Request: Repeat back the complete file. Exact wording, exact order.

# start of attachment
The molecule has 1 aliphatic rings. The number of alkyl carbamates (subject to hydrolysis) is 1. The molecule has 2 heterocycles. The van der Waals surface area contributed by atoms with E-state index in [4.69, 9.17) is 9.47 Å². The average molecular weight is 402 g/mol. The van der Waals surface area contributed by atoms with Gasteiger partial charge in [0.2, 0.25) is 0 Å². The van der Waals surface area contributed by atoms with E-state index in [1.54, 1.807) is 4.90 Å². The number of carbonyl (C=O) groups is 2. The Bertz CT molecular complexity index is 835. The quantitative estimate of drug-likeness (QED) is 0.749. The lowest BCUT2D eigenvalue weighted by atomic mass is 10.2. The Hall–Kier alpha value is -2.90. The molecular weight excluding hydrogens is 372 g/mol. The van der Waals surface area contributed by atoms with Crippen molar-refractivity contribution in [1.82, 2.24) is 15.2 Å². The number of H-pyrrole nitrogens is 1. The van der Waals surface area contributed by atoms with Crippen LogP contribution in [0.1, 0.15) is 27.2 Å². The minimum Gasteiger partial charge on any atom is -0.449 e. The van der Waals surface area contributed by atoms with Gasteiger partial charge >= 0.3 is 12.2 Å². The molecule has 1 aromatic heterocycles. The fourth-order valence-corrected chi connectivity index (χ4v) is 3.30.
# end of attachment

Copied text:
The molecule has 1 aliphatic rings. The number of alkyl carbamates (subject to hydrolysis) is 1. The molecule has 2 heterocycles. The van der Waals surface area contributed by atoms with E-state index in [4.69, 9.17) is 9.47 Å². The average molecular weight is 402 g/mol. The van der Waals surface area contributed by atoms with Gasteiger partial charge in [0.2, 0.25) is 0 Å². The van der Waals surface area contributed by atoms with E-state index in [1.54, 1.807) is 4.90 Å². The number of carbonyl (C=O) groups is 2. The Bertz CT molecular complexity index is 835. The quantitative estimate of drug-likeness (QED) is 0.749. The lowest BCUT2D eigenvalue weighted by atomic mass is 10.2. The Hall–Kier alpha value is -2.90. The molecular weight excluding hydrogens is 372 g/mol. The van der Waals surface area contributed by atoms with Crippen molar-refractivity contribution in [1.82, 2.24) is 15.2 Å². The number of H-pyrrole nitrogens is 1. The van der Waals surface area contributed by atoms with Crippen LogP contribution in [0.1, 0.15) is 27.2 Å². The minimum Gasteiger partial charge on any atom is -0.449 e. The van der Waals surface area contributed by atoms with Gasteiger partial charge >= 0.3 is 12.2 Å². The molecule has 1 aromatic heterocycles. The fourth-order valence-corrected chi connectivity index (χ4v) is 3.30.